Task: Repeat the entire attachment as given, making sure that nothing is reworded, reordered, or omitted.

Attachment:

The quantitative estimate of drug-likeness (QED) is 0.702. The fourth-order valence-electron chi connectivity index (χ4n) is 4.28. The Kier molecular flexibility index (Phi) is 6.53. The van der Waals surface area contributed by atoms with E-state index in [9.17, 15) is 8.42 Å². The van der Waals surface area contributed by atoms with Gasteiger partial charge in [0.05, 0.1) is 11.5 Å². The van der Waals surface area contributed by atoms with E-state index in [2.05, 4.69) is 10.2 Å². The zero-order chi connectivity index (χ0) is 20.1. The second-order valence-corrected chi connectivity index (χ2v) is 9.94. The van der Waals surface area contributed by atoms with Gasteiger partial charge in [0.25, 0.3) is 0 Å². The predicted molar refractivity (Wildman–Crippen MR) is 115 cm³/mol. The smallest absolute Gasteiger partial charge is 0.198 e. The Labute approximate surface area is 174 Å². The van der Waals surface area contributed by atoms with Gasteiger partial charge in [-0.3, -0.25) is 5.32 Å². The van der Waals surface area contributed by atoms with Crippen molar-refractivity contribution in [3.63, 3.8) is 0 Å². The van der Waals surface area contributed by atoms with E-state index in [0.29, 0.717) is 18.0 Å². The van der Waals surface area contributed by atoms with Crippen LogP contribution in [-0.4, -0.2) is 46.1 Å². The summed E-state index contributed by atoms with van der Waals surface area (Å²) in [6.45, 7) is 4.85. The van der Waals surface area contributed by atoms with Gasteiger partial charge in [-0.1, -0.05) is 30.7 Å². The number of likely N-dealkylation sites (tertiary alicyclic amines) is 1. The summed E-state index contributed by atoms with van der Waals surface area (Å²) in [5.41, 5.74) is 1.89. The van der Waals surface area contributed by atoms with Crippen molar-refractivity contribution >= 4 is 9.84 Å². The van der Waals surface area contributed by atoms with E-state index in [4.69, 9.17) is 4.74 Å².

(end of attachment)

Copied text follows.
The quantitative estimate of drug-likeness (QED) is 0.702. The fourth-order valence-electron chi connectivity index (χ4n) is 4.28. The Kier molecular flexibility index (Phi) is 6.53. The van der Waals surface area contributed by atoms with E-state index in [9.17, 15) is 8.42 Å². The van der Waals surface area contributed by atoms with Gasteiger partial charge in [0.05, 0.1) is 11.5 Å². The van der Waals surface area contributed by atoms with E-state index in [2.05, 4.69) is 10.2 Å². The zero-order chi connectivity index (χ0) is 20.1. The second-order valence-corrected chi connectivity index (χ2v) is 9.94. The van der Waals surface area contributed by atoms with Gasteiger partial charge in [0.25, 0.3) is 0 Å². The predicted molar refractivity (Wildman–Crippen MR) is 115 cm³/mol. The smallest absolute Gasteiger partial charge is 0.198 e. The Labute approximate surface area is 174 Å². The van der Waals surface area contributed by atoms with Gasteiger partial charge in [-0.3, -0.25) is 5.32 Å². The van der Waals surface area contributed by atoms with Crippen molar-refractivity contribution in [3.63, 3.8) is 0 Å². The van der Waals surface area contributed by atoms with E-state index in [0.29, 0.717) is 18.0 Å². The van der Waals surface area contributed by atoms with Crippen LogP contribution in [-0.4, -0.2) is 46.1 Å². The summed E-state index contributed by atoms with van der Waals surface area (Å²) in [6.45, 7) is 4.85. The van der Waals surface area contributed by atoms with Gasteiger partial charge in [-0.1, -0.05) is 30.7 Å². The number of likely N-dealkylation sites (tertiary alicyclic amines) is 1. The summed E-state index contributed by atoms with van der Waals surface area (Å²) in [5.41, 5.74) is 1.89. The van der Waals surface area contributed by atoms with Crippen molar-refractivity contribution >= 4 is 9.84 Å². The van der Waals surface area contributed by atoms with E-state index in [4.69, 9.17) is 4.74 Å².